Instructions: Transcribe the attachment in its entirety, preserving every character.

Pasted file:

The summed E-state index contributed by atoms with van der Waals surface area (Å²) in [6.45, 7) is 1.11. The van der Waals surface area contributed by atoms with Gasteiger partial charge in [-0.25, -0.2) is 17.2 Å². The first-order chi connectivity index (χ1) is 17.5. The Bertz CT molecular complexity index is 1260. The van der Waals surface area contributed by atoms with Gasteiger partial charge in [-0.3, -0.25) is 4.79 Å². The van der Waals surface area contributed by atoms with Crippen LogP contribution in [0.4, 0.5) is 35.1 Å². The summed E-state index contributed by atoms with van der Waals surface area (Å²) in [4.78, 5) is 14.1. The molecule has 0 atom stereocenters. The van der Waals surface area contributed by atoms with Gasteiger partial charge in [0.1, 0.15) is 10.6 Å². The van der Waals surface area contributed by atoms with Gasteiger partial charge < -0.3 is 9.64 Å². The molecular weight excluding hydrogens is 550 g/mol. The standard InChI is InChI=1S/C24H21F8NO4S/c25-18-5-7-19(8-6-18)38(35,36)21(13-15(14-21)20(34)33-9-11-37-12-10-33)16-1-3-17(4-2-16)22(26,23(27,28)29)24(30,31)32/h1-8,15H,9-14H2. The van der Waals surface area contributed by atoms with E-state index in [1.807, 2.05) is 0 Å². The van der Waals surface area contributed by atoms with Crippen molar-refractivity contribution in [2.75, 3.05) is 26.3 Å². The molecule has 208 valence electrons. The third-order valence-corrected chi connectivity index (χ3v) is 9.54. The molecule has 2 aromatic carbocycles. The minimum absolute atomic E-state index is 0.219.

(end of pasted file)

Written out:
The summed E-state index contributed by atoms with van der Waals surface area (Å²) in [6.45, 7) is 1.11. The van der Waals surface area contributed by atoms with Gasteiger partial charge in [-0.25, -0.2) is 17.2 Å². The first-order chi connectivity index (χ1) is 17.5. The Bertz CT molecular complexity index is 1260. The van der Waals surface area contributed by atoms with Gasteiger partial charge in [-0.3, -0.25) is 4.79 Å². The van der Waals surface area contributed by atoms with Crippen LogP contribution in [0.4, 0.5) is 35.1 Å². The summed E-state index contributed by atoms with van der Waals surface area (Å²) in [4.78, 5) is 14.1. The molecule has 0 atom stereocenters. The van der Waals surface area contributed by atoms with Gasteiger partial charge in [0.1, 0.15) is 10.6 Å². The van der Waals surface area contributed by atoms with Gasteiger partial charge < -0.3 is 9.64 Å². The molecular weight excluding hydrogens is 550 g/mol. The standard InChI is InChI=1S/C24H21F8NO4S/c25-18-5-7-19(8-6-18)38(35,36)21(13-15(14-21)20(34)33-9-11-37-12-10-33)16-1-3-17(4-2-16)22(26,23(27,28)29)24(30,31)32/h1-8,15H,9-14H2. The van der Waals surface area contributed by atoms with E-state index in [1.807, 2.05) is 0 Å². The van der Waals surface area contributed by atoms with Crippen molar-refractivity contribution in [2.75, 3.05) is 26.3 Å². The molecule has 208 valence electrons. The third-order valence-corrected chi connectivity index (χ3v) is 9.54. The molecule has 2 aromatic carbocycles. The minimum absolute atomic E-state index is 0.219.